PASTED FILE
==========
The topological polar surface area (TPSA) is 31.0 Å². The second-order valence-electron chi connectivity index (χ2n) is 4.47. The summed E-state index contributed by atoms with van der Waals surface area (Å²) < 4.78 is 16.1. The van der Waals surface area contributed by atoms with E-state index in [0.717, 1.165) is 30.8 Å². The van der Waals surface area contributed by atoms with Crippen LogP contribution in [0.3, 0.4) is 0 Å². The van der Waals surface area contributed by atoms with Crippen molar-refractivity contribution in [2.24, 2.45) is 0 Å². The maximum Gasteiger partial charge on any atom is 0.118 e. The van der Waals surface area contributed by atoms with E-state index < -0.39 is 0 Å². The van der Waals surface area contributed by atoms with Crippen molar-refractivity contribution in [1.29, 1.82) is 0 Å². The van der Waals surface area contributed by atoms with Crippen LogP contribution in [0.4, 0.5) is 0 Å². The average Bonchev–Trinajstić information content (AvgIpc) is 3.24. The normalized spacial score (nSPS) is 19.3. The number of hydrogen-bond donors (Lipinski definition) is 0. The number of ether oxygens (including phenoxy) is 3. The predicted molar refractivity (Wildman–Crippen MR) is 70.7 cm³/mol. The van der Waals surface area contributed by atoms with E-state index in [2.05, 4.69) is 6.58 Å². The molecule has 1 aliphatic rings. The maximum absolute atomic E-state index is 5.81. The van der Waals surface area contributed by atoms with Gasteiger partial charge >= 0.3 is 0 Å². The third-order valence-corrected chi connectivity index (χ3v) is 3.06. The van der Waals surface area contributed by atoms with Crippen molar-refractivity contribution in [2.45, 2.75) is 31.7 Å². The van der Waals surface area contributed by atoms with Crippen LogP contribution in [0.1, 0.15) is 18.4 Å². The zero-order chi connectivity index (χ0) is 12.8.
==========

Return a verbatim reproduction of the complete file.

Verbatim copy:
The topological polar surface area (TPSA) is 31.0 Å². The second-order valence-electron chi connectivity index (χ2n) is 4.47. The summed E-state index contributed by atoms with van der Waals surface area (Å²) < 4.78 is 16.1. The van der Waals surface area contributed by atoms with E-state index in [0.717, 1.165) is 30.8 Å². The van der Waals surface area contributed by atoms with Crippen LogP contribution in [0.3, 0.4) is 0 Å². The van der Waals surface area contributed by atoms with Crippen molar-refractivity contribution in [2.24, 2.45) is 0 Å². The maximum Gasteiger partial charge on any atom is 0.118 e. The van der Waals surface area contributed by atoms with E-state index < -0.39 is 0 Å². The van der Waals surface area contributed by atoms with Crippen molar-refractivity contribution in [1.29, 1.82) is 0 Å². The van der Waals surface area contributed by atoms with Crippen LogP contribution in [0.4, 0.5) is 0 Å². The average Bonchev–Trinajstić information content (AvgIpc) is 3.24. The normalized spacial score (nSPS) is 19.3. The number of hydrogen-bond donors (Lipinski definition) is 0. The number of ether oxygens (including phenoxy) is 3. The predicted molar refractivity (Wildman–Crippen MR) is 70.7 cm³/mol. The van der Waals surface area contributed by atoms with E-state index in [2.05, 4.69) is 6.58 Å². The molecule has 1 aliphatic rings. The maximum absolute atomic E-state index is 5.81. The van der Waals surface area contributed by atoms with Gasteiger partial charge >= 0.3 is 0 Å². The third-order valence-corrected chi connectivity index (χ3v) is 3.06. The van der Waals surface area contributed by atoms with Crippen molar-refractivity contribution in [2.45, 2.75) is 31.7 Å². The van der Waals surface area contributed by atoms with Crippen LogP contribution in [0.1, 0.15) is 18.4 Å². The zero-order chi connectivity index (χ0) is 12.8.